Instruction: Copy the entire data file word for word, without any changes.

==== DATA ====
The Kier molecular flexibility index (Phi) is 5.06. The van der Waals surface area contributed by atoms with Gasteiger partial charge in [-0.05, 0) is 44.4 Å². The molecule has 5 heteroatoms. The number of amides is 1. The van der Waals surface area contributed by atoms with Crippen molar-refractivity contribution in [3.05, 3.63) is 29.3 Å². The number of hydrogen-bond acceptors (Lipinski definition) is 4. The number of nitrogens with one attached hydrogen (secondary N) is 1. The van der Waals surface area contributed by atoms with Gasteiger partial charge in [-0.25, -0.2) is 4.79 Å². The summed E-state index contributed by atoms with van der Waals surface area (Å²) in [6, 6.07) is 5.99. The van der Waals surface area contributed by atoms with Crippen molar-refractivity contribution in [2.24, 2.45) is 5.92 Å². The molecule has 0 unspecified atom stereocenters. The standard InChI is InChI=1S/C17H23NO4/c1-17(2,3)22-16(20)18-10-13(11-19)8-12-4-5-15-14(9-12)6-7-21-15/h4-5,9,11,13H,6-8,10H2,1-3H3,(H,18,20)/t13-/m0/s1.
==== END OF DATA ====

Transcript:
The Kier molecular flexibility index (Phi) is 5.06. The van der Waals surface area contributed by atoms with Gasteiger partial charge in [-0.05, 0) is 44.4 Å². The molecule has 5 heteroatoms. The number of amides is 1. The van der Waals surface area contributed by atoms with Crippen molar-refractivity contribution in [3.05, 3.63) is 29.3 Å². The number of hydrogen-bond acceptors (Lipinski definition) is 4. The number of nitrogens with one attached hydrogen (secondary N) is 1. The van der Waals surface area contributed by atoms with Gasteiger partial charge in [-0.25, -0.2) is 4.79 Å². The summed E-state index contributed by atoms with van der Waals surface area (Å²) in [6, 6.07) is 5.99. The van der Waals surface area contributed by atoms with Crippen molar-refractivity contribution in [2.24, 2.45) is 5.92 Å². The molecule has 0 unspecified atom stereocenters. The standard InChI is InChI=1S/C17H23NO4/c1-17(2,3)22-16(20)18-10-13(11-19)8-12-4-5-15-14(9-12)6-7-21-15/h4-5,9,11,13H,6-8,10H2,1-3H3,(H,18,20)/t13-/m0/s1.